The impact of self- and physician-administered cancer treatment on work productivity and healthcare utilization

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Abstract

Background:

Lost productivity in the workplace represents a significant portion of the economic burden of cancer in the United States. Cancer treatments have historically been physician-administered, while recent innovations have led to the development of self-administered, usually oral, agents. Self-administered treatments have the potential to reduce healthcare utilization and time away from work, but the magnitude of these effects is unknown.

Objective:

To compare the effects of self- and physician-administered cancer treatment on work productivity and health care utilization.

Methods:

Cancer subtypes with self- and physician-administered treatment options were selected. Patients with female breast, or lung or bronchus cancer diagnosed in 2004–2013 were identified in the Truven Health Analytics Commercial Claims and Encounters and Health and Productivity Management databases. Using multivariate regression models, work productivity and healthcare utilization were compared for patients receiving self- versus physician-administered treatment in the 12 months after initial diagnosis. Work productivity outcomes included the number of sick days and short-term disability claims.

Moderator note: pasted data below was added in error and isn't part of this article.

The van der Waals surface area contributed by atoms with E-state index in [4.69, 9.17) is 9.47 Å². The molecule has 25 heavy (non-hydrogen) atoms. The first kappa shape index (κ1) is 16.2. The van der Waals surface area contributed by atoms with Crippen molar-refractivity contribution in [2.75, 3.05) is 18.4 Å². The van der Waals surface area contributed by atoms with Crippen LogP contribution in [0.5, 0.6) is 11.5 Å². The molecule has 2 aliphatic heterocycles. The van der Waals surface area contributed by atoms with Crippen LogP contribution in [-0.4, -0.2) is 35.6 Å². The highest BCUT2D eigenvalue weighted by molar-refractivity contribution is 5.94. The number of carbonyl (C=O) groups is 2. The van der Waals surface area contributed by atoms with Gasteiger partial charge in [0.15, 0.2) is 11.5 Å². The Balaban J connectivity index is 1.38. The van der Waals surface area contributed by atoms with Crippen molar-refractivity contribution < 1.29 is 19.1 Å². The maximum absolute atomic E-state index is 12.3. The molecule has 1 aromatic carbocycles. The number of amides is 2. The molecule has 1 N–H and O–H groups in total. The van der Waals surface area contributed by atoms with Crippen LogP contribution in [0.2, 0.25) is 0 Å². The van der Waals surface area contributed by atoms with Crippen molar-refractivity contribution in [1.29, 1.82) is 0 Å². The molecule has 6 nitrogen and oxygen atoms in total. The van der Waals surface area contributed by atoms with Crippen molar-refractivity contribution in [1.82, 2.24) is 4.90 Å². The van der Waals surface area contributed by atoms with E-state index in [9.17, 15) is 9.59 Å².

Results:

One month of self- versus physician-administered treatment significantly reduced cancer-related outpatient services, doctor visits, and infusions in the 12 months after initial diagnosis for both cancers of interest. In addition, breast and lung or bronchus cancer patients who received self-administered treatment were less likely to have short-term disability claims, and breast cancer patients with non-metastatic disease who received self-administered treatment had significantly fewer sick days.

Conclusions:

Self-administered cancer treatment was associated with fewer cancer-related outpatient services and reduced time away from work compared to physician-administered cancer treatment.

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